Today (8th September 2022), the End Violence Against Women Coalition (EVAW), Rights of Women, the Centre for Women’s Justice and Southall Black Sisters have released a report on why the Government’s proposed ‘Bill of Rights’ would be detrimental to women’s and survivors’ rights.
The Government’s plans to scrap our Human Rights Act and replace it with a so-called ‘Bill of Rights’ has been dubbed the ‘Rights Removal Bill’, because contrary to its name, it would take away our hard won rights to protection and justice. These plans have been widely condemned by a broad cross-section of society.
While reports this week indicate the Rights Removal Bill has been paused for now, the government plans to rewrite and potentially worsen proposals in the Bill before reintroducing it to Parliament.
Women’s organisations and experts in violence against women and girls (VAWG) are particularly concerned that the Bill would remove victims’ and survivors’ ability to seek justice and accountability for failings by institutions meant to protect them.
A prime example of this is the case of John Worboys, known as ‘the black cab rapist’, who was able to rape over 100 women with impunity after police failed to take seriously or properly investigate women’s reports of rape.
These systematic failures were exposed by survivors in a legal challenge in which EVAW was an intervenor. The High Court ruled that the victims’ human rights had been breached. The Human Rights Act played an essential role in holding the police to account for these failings.
This new resource compiles women’s experiences along with the latest expert analysis of why the government’s proposals represent a direct attack on women’s rights.
In addition to holding the police to account for their range of failings in responding to rape and so-called honour-based abuse, the resource outlines how the Human Rights Act has helped victims and survivors access support from their local authority, and challenge schools and the military for failings regarding sexual violence.
Case provided by Southall Black Sisters
“I believe Banaz would still be alive today if the police had listened to her claims at the outset. But no. The authorities failed my sister. The police did not listen to Banaz in the final months of her short life.” – Bekhal, sister of Banaz Mahmod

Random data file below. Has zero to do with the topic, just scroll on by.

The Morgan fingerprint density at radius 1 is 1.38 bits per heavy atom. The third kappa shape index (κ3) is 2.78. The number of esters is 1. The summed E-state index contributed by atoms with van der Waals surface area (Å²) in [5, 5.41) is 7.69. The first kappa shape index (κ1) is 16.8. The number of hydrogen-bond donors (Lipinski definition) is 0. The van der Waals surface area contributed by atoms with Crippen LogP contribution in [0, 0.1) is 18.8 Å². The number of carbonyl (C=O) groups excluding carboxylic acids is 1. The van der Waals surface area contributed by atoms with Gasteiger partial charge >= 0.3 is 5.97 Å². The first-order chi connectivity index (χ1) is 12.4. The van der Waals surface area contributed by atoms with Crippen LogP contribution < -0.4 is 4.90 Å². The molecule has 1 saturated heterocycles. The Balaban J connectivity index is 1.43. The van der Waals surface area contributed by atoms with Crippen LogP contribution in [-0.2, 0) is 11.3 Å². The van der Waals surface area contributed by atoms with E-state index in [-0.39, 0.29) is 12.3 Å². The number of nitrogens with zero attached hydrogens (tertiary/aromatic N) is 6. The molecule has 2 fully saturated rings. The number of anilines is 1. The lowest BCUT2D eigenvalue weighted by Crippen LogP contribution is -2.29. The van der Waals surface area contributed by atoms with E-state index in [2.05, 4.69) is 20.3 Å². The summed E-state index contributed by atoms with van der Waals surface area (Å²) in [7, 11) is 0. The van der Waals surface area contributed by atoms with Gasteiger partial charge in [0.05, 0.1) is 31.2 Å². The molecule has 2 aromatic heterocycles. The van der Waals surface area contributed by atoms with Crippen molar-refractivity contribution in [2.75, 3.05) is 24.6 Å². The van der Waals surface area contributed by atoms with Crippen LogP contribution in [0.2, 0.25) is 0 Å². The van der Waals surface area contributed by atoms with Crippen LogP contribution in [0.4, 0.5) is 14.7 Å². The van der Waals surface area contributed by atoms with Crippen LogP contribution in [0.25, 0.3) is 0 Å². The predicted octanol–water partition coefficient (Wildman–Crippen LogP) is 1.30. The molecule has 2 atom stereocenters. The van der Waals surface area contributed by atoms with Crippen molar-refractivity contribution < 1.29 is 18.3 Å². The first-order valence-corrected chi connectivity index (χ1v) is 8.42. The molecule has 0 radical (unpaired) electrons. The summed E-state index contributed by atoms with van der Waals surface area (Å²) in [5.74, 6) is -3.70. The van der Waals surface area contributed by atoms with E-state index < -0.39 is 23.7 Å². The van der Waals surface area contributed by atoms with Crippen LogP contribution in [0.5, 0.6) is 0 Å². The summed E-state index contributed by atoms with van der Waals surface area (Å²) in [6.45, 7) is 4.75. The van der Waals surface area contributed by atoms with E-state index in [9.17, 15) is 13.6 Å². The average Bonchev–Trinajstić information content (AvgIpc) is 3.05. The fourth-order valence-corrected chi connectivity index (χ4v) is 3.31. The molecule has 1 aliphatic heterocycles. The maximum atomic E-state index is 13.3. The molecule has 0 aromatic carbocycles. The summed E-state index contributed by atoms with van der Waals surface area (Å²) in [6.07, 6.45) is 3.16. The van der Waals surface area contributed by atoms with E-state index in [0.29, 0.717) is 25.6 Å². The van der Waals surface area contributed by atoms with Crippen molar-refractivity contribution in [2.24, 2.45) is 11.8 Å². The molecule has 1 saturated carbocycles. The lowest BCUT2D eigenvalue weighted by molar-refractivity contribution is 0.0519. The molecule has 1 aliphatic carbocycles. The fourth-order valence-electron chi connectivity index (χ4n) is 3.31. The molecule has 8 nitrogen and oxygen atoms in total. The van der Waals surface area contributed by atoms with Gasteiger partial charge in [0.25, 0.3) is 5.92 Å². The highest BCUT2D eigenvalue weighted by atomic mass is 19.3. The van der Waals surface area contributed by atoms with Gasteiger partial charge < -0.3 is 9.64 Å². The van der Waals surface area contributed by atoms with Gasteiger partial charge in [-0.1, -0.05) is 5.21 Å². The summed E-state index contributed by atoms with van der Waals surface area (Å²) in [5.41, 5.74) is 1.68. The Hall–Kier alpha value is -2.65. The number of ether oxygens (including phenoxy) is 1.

Banaz Mahmod was murdered at the age of 20. Her father, uncle and five male cousins were convicted of her murder and/or related crimes. In the seven weeks leading up to her death, Banaz went to the police five times for assistance to save her life; informing them that she was at high risk of so-called honour-based violence. Her reports were routinely dismissed.
After her death, Banaz’s sister Bekhal relied on the Human Rights Act to bring a civil claim against the Metropolitan Police for its failure to takes steps which could have prevented her murder, in an effort to achieve acknowledgment by the police of their failings in the period leading up to her sister’s death and in the hope others would not be similarly failed in the future. The police agreed to a settlement for an undisclosed sum.
Case provided by Police Spies Out of Lives
“I needed answers and bringing this case against the police was a way of fighting back, taking back control of the story of my life. The other reason we brought the case was to try and make sure it didn’t happen again. In the beginning, that meant that no other women should be abused in the way that we were, but it’s got a lot broader than that, over time.” – Kate Wilson
From 2003 to 2009, Mark Kennedy was deployed by the Metropolitan police to collect intelligence on political activists. As part of the operation, he deceived women under his surveillance into intimate and sexual relationships. Kate Wilson is one of these women. In 2010, Kate received a phone call to say that this man she’d shared her life with had never existed.
In September 2021, Kate Wilson won her ten-year legal battle over the use of undercover police against protest movements. The Investigatory Powers Tribunal (IPT), which hears cases involving the state’s use of covert investigatory powers, found the Metropolitan Police had committed a “formidable list” of breaches of fundamental human rights under five different articles of the Human Rights Act. The Tribunal not only ruled that the relationship had breached Wilson’s human rights, but that the Metropolitan Police had breached its positive obligations to protect women from the risk of their rights being violated in the same way.
Andrea Simon, Director of the End Violence Against Women Coalition (EVAW), said:
“While we’re pleased about reports that the so-called Bill of Rights has been shelved, we must remain vigilant. We know that the government plans to rewrite and potentially worsen proposals in the Bill, before reintroducing it to Parliament. The fight is not over.
The VAWG sector has long relied on the Human Rights Act to hold institutions to account for some of the most appalling and systemic failings to victims and survivors. It is unthinkable that at a time when our criminal justice system is so broken it is pressing ahead with such regressive plans. Women’s rights to be free from violence must be a priority.
Women’s rights are human rights and we must not take our Human Rights Act for granted. Everyone who believes victims and survivors should have access to justice is invited to join us and save our human rights.”